Don’t Let Insect Bites or Stings Ruin Your Summer
Enjoying the great outdoors can also mean dealing with insect bites or stings. Health professionals at Shropshire, Telford and Wrekin Clinical Commissioning Groups (CCGs) are sharing self-care tips for treating them easily at home.
Figures show that compared to last year, 30 per cent more people are using self-care treatments to deal with bites and stings, instead of going to A&E*. This is helping to keep A&E attendances for those that need it most.
Top tips for treating bites and stings at home:
- Remove the sting or tick if it is still in the skin
- Wash the affected area with soap and water
- Apply a cold compress (such as a flannel or cloth cooled with cold water) or an ice pack to any swelling for at least 10 minutes
- Raise or elevate the affected area if possible, as this can help reduce swelling
- Avoid scratching the area, to reduce the risk of infection
- Avoid traditional home remedies, such as vinegar and bicarbonate of soda, as they are unlikely to help.
Dr Julian Povey, Joint Chair for NHS Shropshire CCG and NHS Telford and Wrekin CCG, said: “Bites and stings are normally harmless and only cause minor irritation by becoming red, swollen and itchy for a few days. They can usually be treated at home by washing the bite or sting with water and taking an antihistamine tablet to reduce swelling.
“For more advice about what treatments and pain relief you can take for your bites or stings, it’s best to speak to your local pharmacist – it’s free of charge and no appointment is necessary.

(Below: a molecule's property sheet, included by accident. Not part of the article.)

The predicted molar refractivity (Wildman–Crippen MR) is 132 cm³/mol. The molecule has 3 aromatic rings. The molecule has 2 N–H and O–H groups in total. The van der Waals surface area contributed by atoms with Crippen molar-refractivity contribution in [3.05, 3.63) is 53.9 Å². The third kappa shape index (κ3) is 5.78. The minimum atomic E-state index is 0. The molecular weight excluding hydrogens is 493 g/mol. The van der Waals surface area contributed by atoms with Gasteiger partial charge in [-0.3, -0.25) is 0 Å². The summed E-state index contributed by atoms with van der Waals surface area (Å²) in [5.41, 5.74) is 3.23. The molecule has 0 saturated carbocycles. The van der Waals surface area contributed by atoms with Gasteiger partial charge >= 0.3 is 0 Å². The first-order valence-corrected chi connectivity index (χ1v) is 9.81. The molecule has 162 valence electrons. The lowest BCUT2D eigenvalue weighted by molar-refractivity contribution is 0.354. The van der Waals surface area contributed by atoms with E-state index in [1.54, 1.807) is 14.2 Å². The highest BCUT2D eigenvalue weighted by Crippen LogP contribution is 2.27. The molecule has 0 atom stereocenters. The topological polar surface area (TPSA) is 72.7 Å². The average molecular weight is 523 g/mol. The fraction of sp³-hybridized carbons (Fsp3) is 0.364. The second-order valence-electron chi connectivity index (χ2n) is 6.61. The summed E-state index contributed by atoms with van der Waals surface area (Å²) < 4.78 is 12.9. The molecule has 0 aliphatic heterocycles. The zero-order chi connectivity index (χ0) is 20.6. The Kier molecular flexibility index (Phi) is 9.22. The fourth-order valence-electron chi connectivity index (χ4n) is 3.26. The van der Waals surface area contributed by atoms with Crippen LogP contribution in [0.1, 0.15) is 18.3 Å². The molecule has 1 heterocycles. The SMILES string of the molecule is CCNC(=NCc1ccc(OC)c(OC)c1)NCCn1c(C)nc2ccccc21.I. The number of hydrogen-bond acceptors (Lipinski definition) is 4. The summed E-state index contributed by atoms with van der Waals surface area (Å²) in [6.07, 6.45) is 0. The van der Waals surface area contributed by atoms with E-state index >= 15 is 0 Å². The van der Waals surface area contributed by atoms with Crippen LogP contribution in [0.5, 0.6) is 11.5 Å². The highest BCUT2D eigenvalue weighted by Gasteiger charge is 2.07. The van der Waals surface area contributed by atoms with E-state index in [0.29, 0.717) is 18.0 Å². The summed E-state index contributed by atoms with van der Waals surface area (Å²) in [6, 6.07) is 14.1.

“In rare cases, some stings can become very painful. If you have a large area of swelling and blistering or if there is pus, which indicates an infection, you should visit NHS 111 online or call NHS 111.
“Very rarely, people can have extreme allergic reactions, such as difficulty breathing and wheezing; these are medical emergencies and you should call 999.”
If you have one of these following reactions, this may be a symptom of a severe allergic reaction and you should call 999 immediately:
- wheezing or difficulty breathing
- a swollen face, mouth or throat
- feeling sick or being sick
- a fast heart rate
- dizziness or feeling faint
- difficulty swallowing
- loss of consciousness.
For more information about treating bites and stings, visit the NHS website page, treating insect bites and stings.
For medical advice, visit NHS 111 online or call NHS 111 which is available 24 hours a day, seven days a week.